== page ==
7. I'd do it this way: Use tiles for the look, but not for the collision. The level editor would also have a "collision" editor, in which I would be able to define collision paths. These can be curved, can have different attributes, like only triggering a collision when overlaping from above and can also be generated by the level editor itself if I only needed "per-tile" rectangular collisions. So for curved tiles, like loopings in sonic, you would just define collision paths and give them a specific attribute, so you engine knows how to handle collisions with a specific path.
  8. Cranky

    collision detection in worms-like game?

    Try this tutorial: jnrdev It is the fifth part of the tutorial series and it shows a way to do destructible pixel landscapes with collision detection just like in Worms.
  9. Well, calling DrawIndexedPrimitives 1000 times per frame explaines the performance of you program. You should definitely batch your vertices. If you want to transform them one by one you can use d3dx, it has some nice functions for transformations. Another option would be to use IDirect3DDevice9::ProcessVertices I guess, but I never used it, so I don't know what you have to do exactly to get your vertices transformed, but from what I've read in the documentation it should transform those vertices you define. For you it would mean to call ProcessVertices 1000 times and DrawIndexedPrimitive just once, but I don't know if that is any enhancement as I have never used ProcessVertices. If you use the d3dx functions for transformation (which is basically software vertex processing done by you at that point) the performance should be fine, though.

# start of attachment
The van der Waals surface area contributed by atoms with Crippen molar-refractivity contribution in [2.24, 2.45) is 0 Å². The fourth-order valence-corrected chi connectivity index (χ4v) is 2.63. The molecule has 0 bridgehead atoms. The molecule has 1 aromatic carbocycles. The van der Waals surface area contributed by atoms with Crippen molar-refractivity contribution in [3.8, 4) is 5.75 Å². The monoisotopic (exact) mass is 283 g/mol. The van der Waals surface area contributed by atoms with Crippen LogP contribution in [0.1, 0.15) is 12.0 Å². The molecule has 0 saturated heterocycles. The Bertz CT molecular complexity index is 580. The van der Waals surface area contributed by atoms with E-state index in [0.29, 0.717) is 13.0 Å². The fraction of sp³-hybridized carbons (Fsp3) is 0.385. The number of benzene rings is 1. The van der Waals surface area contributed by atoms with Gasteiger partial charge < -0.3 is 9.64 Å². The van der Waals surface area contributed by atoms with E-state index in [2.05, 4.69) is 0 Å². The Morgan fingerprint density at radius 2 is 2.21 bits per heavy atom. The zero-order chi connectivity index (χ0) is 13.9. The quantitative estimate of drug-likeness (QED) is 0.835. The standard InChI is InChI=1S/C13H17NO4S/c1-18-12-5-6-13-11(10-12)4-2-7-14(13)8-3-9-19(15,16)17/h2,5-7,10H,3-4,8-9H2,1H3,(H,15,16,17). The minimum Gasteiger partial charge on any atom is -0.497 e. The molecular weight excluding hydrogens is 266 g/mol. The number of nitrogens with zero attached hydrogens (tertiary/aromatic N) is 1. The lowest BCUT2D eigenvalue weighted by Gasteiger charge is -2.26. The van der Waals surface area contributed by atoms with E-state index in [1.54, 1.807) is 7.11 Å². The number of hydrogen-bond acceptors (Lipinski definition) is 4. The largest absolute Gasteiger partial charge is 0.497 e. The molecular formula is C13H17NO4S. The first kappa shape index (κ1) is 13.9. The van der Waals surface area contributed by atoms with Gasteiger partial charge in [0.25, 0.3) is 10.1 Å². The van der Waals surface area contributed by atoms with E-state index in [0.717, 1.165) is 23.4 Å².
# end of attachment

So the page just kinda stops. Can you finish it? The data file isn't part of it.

10. Cranky

    DirectX leak newbie

    Don't change the source code of dxut. Place that while loop after your call to DXUTCleanup3DEnvironment(). As I said, place it there where you clean up in your code. That loop shouldn't change the behaviour of you code, it should just decrease the number of AllocID's returned to those that are leaking.
  11. Cranky

    Drawing GUI stuff

    You can use textures for resizable controls. You just have to render more than just one textured quad. You will then have one quad for each corner, one quad for each side and one quad for the background. If you have textures that don't lose too much quality when stretched it will look just fine. If you have patterns that look awkward when stretched then implement some algorithm that will repeat to render quads until everything is covered.
  12. Cranky

    DirectX leak newbie

    Put it there where you call SAFE_RELEASE( Device ) or Device->Release() in you clean up code.
  13. Cranky

    DirectX leak newbie